Food is medicine. This dish is a delicious breakfast for anyone, but is also a cunningly disguised ‘prescription’. I have been incredibly ill over the last week and spent several days in hospital. The doctors had me fasting for two days, drip feeding me a veritable garden of antibiotics, and bucket loads of painkillers (including the highly acclaimed morphine). Though I’m starting to recover, my body is in disarray. I am happy to be home again, to nourish myself and recover in my own space. In addition to food that will assist the work of my ongoing medication, bringing me back to health with a friends’ delicious vegetable soup, and a batch of Nonna’s chicken noodle soup (made with wholemeal spelt pasta, available at Choku Bai Jo and other good delis, instead of the usual white wheat noodles), I am medicating myself with food that will rectify the side effects of all this medication. Yoghurt with live cultures, especially acidophilus and bifida, return the friendly bacteria to the stomach that antibiotics often kill along with the bad ones. My favourite local diary, Country Valley won gold at the Sydney show for their great yoghurt, but I often get Jalna yoghurt and many companies now use live cultures in their yoghurts. Honey is full of naturally occurring vitamins, and I try to use a raw (unheated) honey to ensure all of this goodness remains. Commercial honey is often heat treated during processing, so I was very glad to have some home grown honey in my cupboard. Still a little nauseous, I’m finding it’s also important to get energy in, without so much food. Figs, glorious figs, while being food of the gods, and simply divine, are also incredibly high in fibre, thereby counteracting some unwanted side effects of those pain-killers. This would have also been delicious with some sliced macadamia nuts on top, but I wasn’t up for that today. I hope you can enjoy a delicious breakfast like this, and next time your under the weather, consider the medicinal value of food to bring you back to health in a much more culinary manner. xoS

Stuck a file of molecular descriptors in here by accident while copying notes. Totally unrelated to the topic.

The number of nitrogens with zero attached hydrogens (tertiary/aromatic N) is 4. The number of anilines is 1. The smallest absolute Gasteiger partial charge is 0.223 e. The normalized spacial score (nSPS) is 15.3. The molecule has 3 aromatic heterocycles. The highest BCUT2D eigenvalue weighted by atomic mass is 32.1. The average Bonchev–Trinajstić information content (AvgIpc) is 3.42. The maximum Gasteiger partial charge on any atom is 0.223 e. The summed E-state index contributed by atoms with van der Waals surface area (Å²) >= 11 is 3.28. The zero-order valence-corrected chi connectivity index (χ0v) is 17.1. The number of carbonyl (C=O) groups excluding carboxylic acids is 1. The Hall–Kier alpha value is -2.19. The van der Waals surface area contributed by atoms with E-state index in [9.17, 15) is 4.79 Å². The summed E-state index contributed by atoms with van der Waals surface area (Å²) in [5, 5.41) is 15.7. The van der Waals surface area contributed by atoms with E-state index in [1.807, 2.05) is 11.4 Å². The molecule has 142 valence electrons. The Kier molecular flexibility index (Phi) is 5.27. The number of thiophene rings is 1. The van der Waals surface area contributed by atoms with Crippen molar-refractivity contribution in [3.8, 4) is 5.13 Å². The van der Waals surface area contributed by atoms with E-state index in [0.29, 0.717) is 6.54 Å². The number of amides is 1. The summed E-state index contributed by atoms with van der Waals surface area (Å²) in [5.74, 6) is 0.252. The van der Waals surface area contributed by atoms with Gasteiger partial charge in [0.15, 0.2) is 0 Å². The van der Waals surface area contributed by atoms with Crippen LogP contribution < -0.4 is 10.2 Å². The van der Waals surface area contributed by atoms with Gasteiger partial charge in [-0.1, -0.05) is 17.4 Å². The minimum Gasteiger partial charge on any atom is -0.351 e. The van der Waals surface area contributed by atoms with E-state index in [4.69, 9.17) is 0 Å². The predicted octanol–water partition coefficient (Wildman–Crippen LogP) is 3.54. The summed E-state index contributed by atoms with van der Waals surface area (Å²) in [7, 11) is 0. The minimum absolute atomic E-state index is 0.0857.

Serves 1 (not very hungry person, or as a delicious topping to ½ cup cereal)
Slice the fig into quarters. Scoop the yoghurt into the serving bowl, reserving a little. Arrange fig on top. Dollop the last of the yoghurt in the middle of the fig. Drizzle the honey over the top. Serve immediately.
This morning I realised I still had some cinnamon toasted macadamia pieces in the fridge from the pancakes with banana, blueberry and cider reduction I made way back. Up to a tablespoon of those added to the top of this dish made it truly divine. I would really recommend it. You could probably get the same effect by chopping up some shop bought cinnamon roasted macadamias.